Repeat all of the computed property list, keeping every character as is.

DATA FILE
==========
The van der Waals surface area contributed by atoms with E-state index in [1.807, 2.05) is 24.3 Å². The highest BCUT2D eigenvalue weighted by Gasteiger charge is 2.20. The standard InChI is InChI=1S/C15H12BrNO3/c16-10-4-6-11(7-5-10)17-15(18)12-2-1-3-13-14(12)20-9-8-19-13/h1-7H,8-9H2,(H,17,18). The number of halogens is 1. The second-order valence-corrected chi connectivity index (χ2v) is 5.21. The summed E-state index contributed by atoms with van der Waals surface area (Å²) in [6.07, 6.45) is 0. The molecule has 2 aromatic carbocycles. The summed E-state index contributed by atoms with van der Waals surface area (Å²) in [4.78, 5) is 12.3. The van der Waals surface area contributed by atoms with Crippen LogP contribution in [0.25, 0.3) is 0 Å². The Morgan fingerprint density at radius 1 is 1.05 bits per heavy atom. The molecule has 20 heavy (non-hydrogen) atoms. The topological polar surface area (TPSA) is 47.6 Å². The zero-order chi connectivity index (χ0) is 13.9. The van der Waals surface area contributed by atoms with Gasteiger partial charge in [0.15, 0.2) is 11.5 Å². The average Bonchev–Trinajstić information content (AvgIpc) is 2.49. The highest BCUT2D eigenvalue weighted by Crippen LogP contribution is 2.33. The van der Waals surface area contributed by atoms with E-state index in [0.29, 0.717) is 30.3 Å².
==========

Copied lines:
The van der Waals surface area contributed by atoms with E-state index in [1.807, 2.05) is 24.3 Å². The highest BCUT2D eigenvalue weighted by Gasteiger charge is 2.20. The standard InChI is InChI=1S/C15H12BrNO3/c16-10-4-6-11(7-5-10)17-15(18)12-2-1-3-13-14(12)20-9-8-19-13/h1-7H,8-9H2,(H,17,18). The number of halogens is 1. The second-order valence-corrected chi connectivity index (χ2v) is 5.21. The summed E-state index contributed by atoms with van der Waals surface area (Å²) in [6.07, 6.45) is 0. The molecule has 2 aromatic carbocycles. The summed E-state index contributed by atoms with van der Waals surface area (Å²) in [4.78, 5) is 12.3. The van der Waals surface area contributed by atoms with Crippen LogP contribution in [0.25, 0.3) is 0 Å². The Morgan fingerprint density at radius 1 is 1.05 bits per heavy atom. The molecule has 20 heavy (non-hydrogen) atoms. The topological polar surface area (TPSA) is 47.6 Å². The zero-order chi connectivity index (χ0) is 13.9. The van der Waals surface area contributed by atoms with Gasteiger partial charge in [0.15, 0.2) is 11.5 Å². The average Bonchev–Trinajstić information content (AvgIpc) is 2.49. The highest BCUT2D eigenvalue weighted by Crippen LogP contribution is 2.33. The van der Waals surface area contributed by atoms with E-state index in [0.29, 0.717) is 30.3 Å².